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Elon Musk's WiFi satellites block astronomers' view of the sky



Astronomers fear that a small swarm of satellites, launched by Elon Musk's rocket company SpaceX last week, will ruin the space observations of distant stars and galaxies. And they inform people about it.

On November 11, SpaceX launched 60 "Starlink" satellites in a near-Earth orbit and increased the overall constellation to 122 – already one of the largest satellite networks in space. The company plans to launch 12,000 broadband small satellites by the mid-2020s to deliver global high-speed Internet from space. The project is expected to cost $ 1

0 billion.

And astronomers fear that the observation of the sky will be disturbed by thousands of shiny objects, based on the early results of the last launch, which brought a train of satellites to final orbits 340 miles high at a pitch of 53 degrees Equator.

"Satellite constellations can pose a significant or debilitating threat to key existing and future astronomical infrastructures," the International Astronomical Union said in a statement issued last May. The IAU said that reflected sunlight from the satellites will damage the delicate optics of large observatory telescopes and also disrupt the new radio astronomy facilities.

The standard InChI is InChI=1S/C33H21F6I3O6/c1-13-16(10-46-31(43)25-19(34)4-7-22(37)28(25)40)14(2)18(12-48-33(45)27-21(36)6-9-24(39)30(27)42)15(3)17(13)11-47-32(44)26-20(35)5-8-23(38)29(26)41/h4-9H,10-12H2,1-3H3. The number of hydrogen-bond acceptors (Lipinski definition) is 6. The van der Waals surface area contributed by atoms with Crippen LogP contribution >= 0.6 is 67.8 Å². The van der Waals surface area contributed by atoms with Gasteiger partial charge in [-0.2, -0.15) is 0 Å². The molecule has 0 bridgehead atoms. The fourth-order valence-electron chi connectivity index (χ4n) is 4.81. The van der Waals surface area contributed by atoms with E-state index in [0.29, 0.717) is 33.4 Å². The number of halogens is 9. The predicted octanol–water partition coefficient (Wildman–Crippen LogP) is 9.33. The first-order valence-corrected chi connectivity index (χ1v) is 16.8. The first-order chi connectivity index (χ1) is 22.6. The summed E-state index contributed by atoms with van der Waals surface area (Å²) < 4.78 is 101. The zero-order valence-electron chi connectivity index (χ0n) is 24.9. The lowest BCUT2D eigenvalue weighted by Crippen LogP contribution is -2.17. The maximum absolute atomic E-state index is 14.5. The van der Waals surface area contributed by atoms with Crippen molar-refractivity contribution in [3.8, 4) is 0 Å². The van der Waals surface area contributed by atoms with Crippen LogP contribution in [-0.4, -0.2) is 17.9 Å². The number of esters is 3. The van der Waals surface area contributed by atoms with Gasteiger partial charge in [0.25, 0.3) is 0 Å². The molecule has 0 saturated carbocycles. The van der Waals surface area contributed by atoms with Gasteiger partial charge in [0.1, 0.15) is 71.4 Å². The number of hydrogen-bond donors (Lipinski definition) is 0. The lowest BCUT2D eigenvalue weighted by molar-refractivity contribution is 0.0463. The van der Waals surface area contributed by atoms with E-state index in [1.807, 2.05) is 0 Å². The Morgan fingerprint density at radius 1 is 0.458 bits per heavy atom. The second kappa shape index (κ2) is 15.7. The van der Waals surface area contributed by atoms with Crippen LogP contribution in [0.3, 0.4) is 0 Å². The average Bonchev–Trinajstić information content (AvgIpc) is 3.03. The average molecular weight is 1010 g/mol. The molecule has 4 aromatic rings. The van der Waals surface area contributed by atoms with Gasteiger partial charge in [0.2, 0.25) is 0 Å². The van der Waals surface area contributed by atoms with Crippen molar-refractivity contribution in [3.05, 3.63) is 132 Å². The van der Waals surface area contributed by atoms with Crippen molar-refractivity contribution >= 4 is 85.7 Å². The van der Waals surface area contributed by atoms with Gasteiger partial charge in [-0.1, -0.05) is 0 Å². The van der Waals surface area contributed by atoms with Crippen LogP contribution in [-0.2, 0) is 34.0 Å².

The same month, the National Radio Astronomy Observatory announced "fruitful" discussions with SpaceX to minimize the disruption of its observations by Starlink satellites.

Musk quickly acknowledged the concerns in a tweet and urged engineers to reduce the reflectivity of satellites to reduce their impact on astronomy.

More recently, the Americans The Astronomical Society expressed its concern about the sheer number of planned satellites that overwhelm the night sky, causing space collisions and filling valuable orbits with dangerous debris. The SpaceX competitor OneWeb plans from 2020 its own gigantic constellation of broadband satellites.

Astronomers have little legal ground for light pollution from satellites, SpaceNews spacewalker Jeff Foust said. Space launches are approved by the Federal Aviation Administration and the satellites are licensed by the Federal Communications Commission.

Another two launches of Starlink satellites are scheduled for the remainder of 2019.


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